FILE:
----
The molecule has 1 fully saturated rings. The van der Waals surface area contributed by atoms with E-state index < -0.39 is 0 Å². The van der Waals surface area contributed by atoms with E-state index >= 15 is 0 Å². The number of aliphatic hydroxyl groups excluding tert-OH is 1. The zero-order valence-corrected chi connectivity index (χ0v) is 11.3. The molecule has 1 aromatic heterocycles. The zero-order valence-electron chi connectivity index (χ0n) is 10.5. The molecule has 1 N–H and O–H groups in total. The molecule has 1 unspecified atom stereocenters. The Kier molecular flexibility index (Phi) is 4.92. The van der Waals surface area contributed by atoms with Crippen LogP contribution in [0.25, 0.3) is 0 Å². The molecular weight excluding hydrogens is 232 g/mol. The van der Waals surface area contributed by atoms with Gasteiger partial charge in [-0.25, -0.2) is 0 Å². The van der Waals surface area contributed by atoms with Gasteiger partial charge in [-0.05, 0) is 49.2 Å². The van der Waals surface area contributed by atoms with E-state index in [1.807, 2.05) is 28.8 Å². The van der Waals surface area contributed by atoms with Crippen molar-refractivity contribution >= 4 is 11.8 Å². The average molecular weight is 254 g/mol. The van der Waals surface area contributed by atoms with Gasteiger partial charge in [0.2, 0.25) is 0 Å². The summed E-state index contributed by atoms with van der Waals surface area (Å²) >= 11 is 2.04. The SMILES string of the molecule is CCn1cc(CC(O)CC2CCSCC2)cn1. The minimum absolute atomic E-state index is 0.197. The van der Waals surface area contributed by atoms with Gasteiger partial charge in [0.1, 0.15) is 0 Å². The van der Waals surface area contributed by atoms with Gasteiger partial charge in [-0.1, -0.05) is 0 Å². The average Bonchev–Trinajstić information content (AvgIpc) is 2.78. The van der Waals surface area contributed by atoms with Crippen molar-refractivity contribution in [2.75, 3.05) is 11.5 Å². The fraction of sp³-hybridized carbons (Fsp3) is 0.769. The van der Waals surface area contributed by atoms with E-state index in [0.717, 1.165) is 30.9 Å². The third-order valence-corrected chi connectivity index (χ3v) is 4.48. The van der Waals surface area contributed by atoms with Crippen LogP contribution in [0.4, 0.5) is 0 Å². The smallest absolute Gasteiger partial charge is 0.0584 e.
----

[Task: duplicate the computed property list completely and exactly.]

The molecule has 1 fully saturated rings. The van der Waals surface area contributed by atoms with E-state index < -0.39 is 0 Å². The van der Waals surface area contributed by atoms with E-state index >= 15 is 0 Å². The number of aliphatic hydroxyl groups excluding tert-OH is 1. The zero-order valence-corrected chi connectivity index (χ0v) is 11.3. The molecule has 1 aromatic heterocycles. The zero-order valence-electron chi connectivity index (χ0n) is 10.5. The molecule has 1 N–H and O–H groups in total. The molecule has 1 unspecified atom stereocenters. The Kier molecular flexibility index (Phi) is 4.92. The van der Waals surface area contributed by atoms with Crippen LogP contribution in [0.25, 0.3) is 0 Å². The molecular weight excluding hydrogens is 232 g/mol. The van der Waals surface area contributed by atoms with Gasteiger partial charge in [-0.25, -0.2) is 0 Å². The van der Waals surface area contributed by atoms with Gasteiger partial charge in [-0.05, 0) is 49.2 Å². The van der Waals surface area contributed by atoms with E-state index in [1.807, 2.05) is 28.8 Å². The van der Waals surface area contributed by atoms with Crippen molar-refractivity contribution >= 4 is 11.8 Å². The average molecular weight is 254 g/mol. The van der Waals surface area contributed by atoms with Gasteiger partial charge in [0.2, 0.25) is 0 Å². The summed E-state index contributed by atoms with van der Waals surface area (Å²) >= 11 is 2.04. The SMILES string of the molecule is CCn1cc(CC(O)CC2CCSCC2)cn1. The minimum absolute atomic E-state index is 0.197. The van der Waals surface area contributed by atoms with Gasteiger partial charge in [0.1, 0.15) is 0 Å². The van der Waals surface area contributed by atoms with Gasteiger partial charge in [-0.1, -0.05) is 0 Å². The average Bonchev–Trinajstić information content (AvgIpc) is 2.78. The van der Waals surface area contributed by atoms with Crippen molar-refractivity contribution in [2.75, 3.05) is 11.5 Å². The fraction of sp³-hybridized carbons (Fsp3) is 0.769. The van der Waals surface area contributed by atoms with E-state index in [0.717, 1.165) is 30.9 Å². The third-order valence-corrected chi connectivity index (χ3v) is 4.48. The van der Waals surface area contributed by atoms with Crippen LogP contribution in [0.4, 0.5) is 0 Å². The smallest absolute Gasteiger partial charge is 0.0584 e.